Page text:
Stonewall riot in Greenwich Village
First Earth Day
Invasion of Cambodia
“Peoples Army Jamboree” in Portland
Trial of Seattle 7
Are there any lessons in all this for a new generation of campus activists at Reed? Probably not many. It’s a very different era than the one I encountered when I went off to college. We took it for granted in 1968 that the dominant political party was the Democrats, and that the dominant political strain within that party was liberalism—the burning political question of the moment, for us, was how far and how fast we could drag the country to the left of liberalism in the 1970s. Prophecy was not our strong suit.
There were other differences. In 1968–1970, for all our anti-capitalism, we implicitly understood that we could drop out from a conventional educational or career path without any lasting personal consequences, because expanding economic opportunity was a given in the United States. On today’s campus, in contrast, not even the most conservative believer in the wonders of the free market can have the same degree of confidence of graduating into the prosperity that we baby boomers took as our birthright. There is a war today, just as there was in the 1960s, and the current conflict in Iraq is every bit as disastrous as the Vietnam War. But the draft, which was wondrously effective in the 1960s in concentrating the minds of 18- to 26-year-old males on the war, no longer exists. And, while the civil rights movement is still inspiring to read about in the history books, it’s been a long time since we have had a practical example of how a small group of committed activists can speak truth to power and actually change the world for the better in doing so.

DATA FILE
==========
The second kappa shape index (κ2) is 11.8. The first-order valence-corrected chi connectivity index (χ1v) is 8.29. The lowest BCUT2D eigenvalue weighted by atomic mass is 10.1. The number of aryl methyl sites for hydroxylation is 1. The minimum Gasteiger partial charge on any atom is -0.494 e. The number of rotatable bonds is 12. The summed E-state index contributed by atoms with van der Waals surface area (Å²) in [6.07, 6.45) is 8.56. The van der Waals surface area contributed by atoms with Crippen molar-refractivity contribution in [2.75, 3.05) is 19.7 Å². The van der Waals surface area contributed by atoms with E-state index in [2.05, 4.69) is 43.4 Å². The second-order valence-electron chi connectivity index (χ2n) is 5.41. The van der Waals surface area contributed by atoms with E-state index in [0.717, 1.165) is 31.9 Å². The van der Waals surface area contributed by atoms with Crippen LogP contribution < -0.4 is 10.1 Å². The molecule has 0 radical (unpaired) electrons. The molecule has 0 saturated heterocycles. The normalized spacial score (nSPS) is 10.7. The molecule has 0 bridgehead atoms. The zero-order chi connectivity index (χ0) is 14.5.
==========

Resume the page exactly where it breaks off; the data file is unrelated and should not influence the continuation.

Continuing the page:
The one valuable lesson I do see in our experience at Reed in the late 1960s is that it taught us to listen to our own better instincts. Reading New Left Notes or listening to the harangues of national SDS leaders did not prove very useful in answering the question: “What is to be done?” We were at our most creative and effective when we stopped trying to import a model of campus confrontation that simply had no relevance to our situation. We were better off when we followed the suggestion: “Know thyself,” variously attributed and inscribed over the entrance to the Temple of Apollo in ancient Greece—and, come to think of it, that’s something I learned in Hum 110. Good words for radicals to live by.
Photos: Special Collections, Eric V. Hauser Memorial Library